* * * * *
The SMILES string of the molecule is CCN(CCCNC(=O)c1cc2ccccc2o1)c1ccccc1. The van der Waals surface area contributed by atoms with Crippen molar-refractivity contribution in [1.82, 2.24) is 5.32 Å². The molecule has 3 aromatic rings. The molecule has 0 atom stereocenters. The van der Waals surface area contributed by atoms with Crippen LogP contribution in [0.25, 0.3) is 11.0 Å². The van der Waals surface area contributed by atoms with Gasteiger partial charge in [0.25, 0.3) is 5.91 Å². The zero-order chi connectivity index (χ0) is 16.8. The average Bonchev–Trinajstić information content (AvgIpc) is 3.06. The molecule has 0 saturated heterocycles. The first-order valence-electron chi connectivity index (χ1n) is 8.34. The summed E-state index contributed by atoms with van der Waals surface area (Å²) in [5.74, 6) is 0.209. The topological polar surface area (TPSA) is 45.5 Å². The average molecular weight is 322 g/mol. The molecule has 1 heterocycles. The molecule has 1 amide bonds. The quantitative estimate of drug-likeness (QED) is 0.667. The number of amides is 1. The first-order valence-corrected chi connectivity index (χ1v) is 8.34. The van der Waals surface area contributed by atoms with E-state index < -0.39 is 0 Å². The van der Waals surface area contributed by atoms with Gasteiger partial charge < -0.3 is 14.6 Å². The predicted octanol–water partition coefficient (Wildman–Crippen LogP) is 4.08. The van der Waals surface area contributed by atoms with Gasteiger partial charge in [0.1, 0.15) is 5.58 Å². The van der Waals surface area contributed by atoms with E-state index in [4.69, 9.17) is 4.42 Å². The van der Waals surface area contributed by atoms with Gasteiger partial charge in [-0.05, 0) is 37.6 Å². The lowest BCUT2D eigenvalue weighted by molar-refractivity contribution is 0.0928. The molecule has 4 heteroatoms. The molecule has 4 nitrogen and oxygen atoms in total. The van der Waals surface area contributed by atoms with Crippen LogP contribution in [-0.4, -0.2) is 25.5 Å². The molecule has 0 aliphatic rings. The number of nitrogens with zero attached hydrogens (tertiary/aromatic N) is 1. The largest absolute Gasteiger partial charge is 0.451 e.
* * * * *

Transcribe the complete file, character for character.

The SMILES string of the molecule is CCN(CCCNC(=O)c1cc2ccccc2o1)c1ccccc1. The van der Waals surface area contributed by atoms with Crippen molar-refractivity contribution in [1.82, 2.24) is 5.32 Å². The molecule has 3 aromatic rings. The molecule has 0 atom stereocenters. The van der Waals surface area contributed by atoms with Crippen LogP contribution in [0.25, 0.3) is 11.0 Å². The van der Waals surface area contributed by atoms with Gasteiger partial charge in [0.25, 0.3) is 5.91 Å². The zero-order chi connectivity index (χ0) is 16.8. The average Bonchev–Trinajstić information content (AvgIpc) is 3.06. The molecule has 0 saturated heterocycles. The first-order valence-electron chi connectivity index (χ1n) is 8.34. The summed E-state index contributed by atoms with van der Waals surface area (Å²) in [5.74, 6) is 0.209. The topological polar surface area (TPSA) is 45.5 Å². The average molecular weight is 322 g/mol. The molecule has 1 heterocycles. The molecule has 1 amide bonds. The quantitative estimate of drug-likeness (QED) is 0.667. The number of amides is 1. The first-order valence-corrected chi connectivity index (χ1v) is 8.34. The van der Waals surface area contributed by atoms with E-state index < -0.39 is 0 Å². The van der Waals surface area contributed by atoms with Gasteiger partial charge < -0.3 is 14.6 Å². The predicted octanol–water partition coefficient (Wildman–Crippen LogP) is 4.08. The van der Waals surface area contributed by atoms with Gasteiger partial charge in [0.1, 0.15) is 5.58 Å². The van der Waals surface area contributed by atoms with E-state index in [4.69, 9.17) is 4.42 Å². The van der Waals surface area contributed by atoms with Gasteiger partial charge in [-0.05, 0) is 37.6 Å². The lowest BCUT2D eigenvalue weighted by molar-refractivity contribution is 0.0928. The molecule has 4 heteroatoms. The molecule has 4 nitrogen and oxygen atoms in total. The van der Waals surface area contributed by atoms with Crippen LogP contribution in [-0.4, -0.2) is 25.5 Å². The molecule has 0 aliphatic rings. The number of nitrogens with zero attached hydrogens (tertiary/aromatic N) is 1. The largest absolute Gasteiger partial charge is 0.451 e.